"while a 24-hour shift can be hard to adjust to "it can be fun - there's usually a great camaraderie between the two interns on-call"
With interns starting at 6:45am, mornings need to quickly be adjusted to – there are, however, a few silver linings. “There’s very little traffic at 6am, and always plenty of parking”. Another matter is breakfast - which really does become the most important meal of the day - as being busy, while good for time passing by, can often lead to missed meals. “You never know when you’re going to be bleeped, so be prepared to take any opportunity you have to grab something”.
Formal teaching continues throughout the year, with two lunchtime meetings per week, via the Dublin Academic Medical Centre (DAMC) Intern Training Program. As well as teaching, this also offers interns the opportunity to present interesting cases, and network with other interns across different schemes. Within the surgical team, there are further opportunities to learn more after morning ward rounds during the week – from a radiology meeting on Tuesday, to a Journal Club across general surgery on a Wednesday, or a research meeting on Thursday.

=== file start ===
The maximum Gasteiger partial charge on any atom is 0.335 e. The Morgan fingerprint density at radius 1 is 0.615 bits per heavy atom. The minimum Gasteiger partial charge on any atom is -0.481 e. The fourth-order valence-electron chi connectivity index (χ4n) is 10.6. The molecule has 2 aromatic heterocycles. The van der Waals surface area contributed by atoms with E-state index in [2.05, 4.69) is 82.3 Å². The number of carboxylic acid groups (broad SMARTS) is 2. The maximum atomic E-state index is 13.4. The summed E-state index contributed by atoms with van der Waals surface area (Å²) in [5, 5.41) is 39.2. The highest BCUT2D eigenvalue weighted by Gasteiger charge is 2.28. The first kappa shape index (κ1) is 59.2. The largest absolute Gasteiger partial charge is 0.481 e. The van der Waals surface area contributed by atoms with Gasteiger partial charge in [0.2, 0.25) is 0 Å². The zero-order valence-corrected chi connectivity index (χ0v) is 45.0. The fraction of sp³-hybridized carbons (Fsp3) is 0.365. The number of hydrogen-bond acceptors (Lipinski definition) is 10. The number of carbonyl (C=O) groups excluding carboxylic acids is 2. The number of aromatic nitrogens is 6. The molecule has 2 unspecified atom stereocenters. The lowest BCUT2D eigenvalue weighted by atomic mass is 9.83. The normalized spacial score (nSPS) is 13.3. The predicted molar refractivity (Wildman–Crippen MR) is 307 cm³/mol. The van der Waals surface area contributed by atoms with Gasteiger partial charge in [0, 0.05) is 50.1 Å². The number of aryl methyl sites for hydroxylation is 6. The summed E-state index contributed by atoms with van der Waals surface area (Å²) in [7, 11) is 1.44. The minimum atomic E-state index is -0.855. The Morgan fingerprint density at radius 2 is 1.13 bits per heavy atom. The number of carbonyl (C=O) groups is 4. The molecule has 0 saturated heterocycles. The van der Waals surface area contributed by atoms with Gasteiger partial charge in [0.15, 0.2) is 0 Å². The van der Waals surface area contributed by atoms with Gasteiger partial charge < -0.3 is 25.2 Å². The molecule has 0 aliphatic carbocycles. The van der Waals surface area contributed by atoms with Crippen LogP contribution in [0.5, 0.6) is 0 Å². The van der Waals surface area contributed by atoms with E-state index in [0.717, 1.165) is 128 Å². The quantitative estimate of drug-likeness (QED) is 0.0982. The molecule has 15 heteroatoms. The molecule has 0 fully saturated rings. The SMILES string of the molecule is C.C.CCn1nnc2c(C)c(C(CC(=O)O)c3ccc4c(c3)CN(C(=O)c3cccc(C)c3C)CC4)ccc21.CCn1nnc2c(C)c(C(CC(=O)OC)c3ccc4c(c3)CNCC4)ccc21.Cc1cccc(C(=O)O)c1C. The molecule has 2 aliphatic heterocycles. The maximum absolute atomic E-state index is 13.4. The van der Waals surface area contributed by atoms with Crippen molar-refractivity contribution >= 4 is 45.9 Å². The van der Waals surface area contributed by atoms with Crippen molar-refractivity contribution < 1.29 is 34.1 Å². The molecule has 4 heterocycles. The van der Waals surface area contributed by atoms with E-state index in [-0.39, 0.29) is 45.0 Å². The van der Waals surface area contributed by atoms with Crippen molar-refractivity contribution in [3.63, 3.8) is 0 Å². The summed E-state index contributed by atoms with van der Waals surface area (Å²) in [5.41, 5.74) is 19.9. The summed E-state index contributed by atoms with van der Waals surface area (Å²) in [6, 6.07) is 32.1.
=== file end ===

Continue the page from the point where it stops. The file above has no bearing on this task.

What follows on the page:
Though much of current media has focused on the rising emigration of Irish doctors, Ken is more hopeful on the subject. “Irish doctors have always emigrated. I think a lot of graduates want the experience of working in a different country, but most intend to return with new skills”. He also feels that the issue of the European Working Time Directive is being tackled within hospitals, but wider changes have to be implemented before progress becomes apparent.
When asked what medical students should be doing now to help pave the way for the intern year, Ken’s advice is clear: “Put yourself forward. Talk to as many patients as possible, practice taking histories, and performing physical exams when you get the chance. Don’t hold back - everything that’s good for you as a student is nerve-wracking!”